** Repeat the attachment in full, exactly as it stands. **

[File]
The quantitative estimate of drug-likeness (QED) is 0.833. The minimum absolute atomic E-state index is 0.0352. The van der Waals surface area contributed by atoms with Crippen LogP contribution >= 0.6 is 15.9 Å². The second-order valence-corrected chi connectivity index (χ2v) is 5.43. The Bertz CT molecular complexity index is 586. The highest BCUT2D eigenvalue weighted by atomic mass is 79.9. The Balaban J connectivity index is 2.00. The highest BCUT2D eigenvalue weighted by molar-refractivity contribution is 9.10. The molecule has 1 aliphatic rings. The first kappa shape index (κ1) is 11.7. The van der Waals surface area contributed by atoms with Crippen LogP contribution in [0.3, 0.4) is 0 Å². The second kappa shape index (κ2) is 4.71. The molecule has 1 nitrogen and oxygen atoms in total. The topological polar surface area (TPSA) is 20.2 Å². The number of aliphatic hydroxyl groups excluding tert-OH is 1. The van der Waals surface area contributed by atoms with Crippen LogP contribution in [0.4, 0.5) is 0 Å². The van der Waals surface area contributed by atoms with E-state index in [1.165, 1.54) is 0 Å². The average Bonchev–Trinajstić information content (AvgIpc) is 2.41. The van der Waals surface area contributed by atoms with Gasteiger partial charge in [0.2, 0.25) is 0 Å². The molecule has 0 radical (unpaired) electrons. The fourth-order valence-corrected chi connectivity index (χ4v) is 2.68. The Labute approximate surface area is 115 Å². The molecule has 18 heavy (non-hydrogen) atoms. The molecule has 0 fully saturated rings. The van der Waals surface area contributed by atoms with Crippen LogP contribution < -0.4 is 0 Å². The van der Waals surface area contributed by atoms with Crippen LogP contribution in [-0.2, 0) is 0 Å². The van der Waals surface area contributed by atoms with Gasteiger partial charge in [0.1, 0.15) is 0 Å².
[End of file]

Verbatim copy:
The quantitative estimate of drug-likeness (QED) is 0.833. The minimum absolute atomic E-state index is 0.0352. The van der Waals surface area contributed by atoms with Crippen LogP contribution >= 0.6 is 15.9 Å². The second-order valence-corrected chi connectivity index (χ2v) is 5.43. The Bertz CT molecular complexity index is 586. The highest BCUT2D eigenvalue weighted by atomic mass is 79.9. The Balaban J connectivity index is 2.00. The highest BCUT2D eigenvalue weighted by molar-refractivity contribution is 9.10. The molecule has 1 aliphatic rings. The first kappa shape index (κ1) is 11.7. The van der Waals surface area contributed by atoms with Crippen LogP contribution in [0.3, 0.4) is 0 Å². The second kappa shape index (κ2) is 4.71. The molecule has 1 nitrogen and oxygen atoms in total. The topological polar surface area (TPSA) is 20.2 Å². The number of aliphatic hydroxyl groups excluding tert-OH is 1. The van der Waals surface area contributed by atoms with Crippen LogP contribution in [0.4, 0.5) is 0 Å². The van der Waals surface area contributed by atoms with E-state index in [1.165, 1.54) is 0 Å². The average Bonchev–Trinajstić information content (AvgIpc) is 2.41. The van der Waals surface area contributed by atoms with Gasteiger partial charge in [0.2, 0.25) is 0 Å². The molecule has 0 radical (unpaired) electrons. The fourth-order valence-corrected chi connectivity index (χ4v) is 2.68. The Labute approximate surface area is 115 Å². The molecule has 18 heavy (non-hydrogen) atoms. The molecule has 0 fully saturated rings. The van der Waals surface area contributed by atoms with Crippen LogP contribution < -0.4 is 0 Å². The van der Waals surface area contributed by atoms with Crippen LogP contribution in [-0.2, 0) is 0 Å². The van der Waals surface area contributed by atoms with Gasteiger partial charge in [0.1, 0.15) is 0 Å².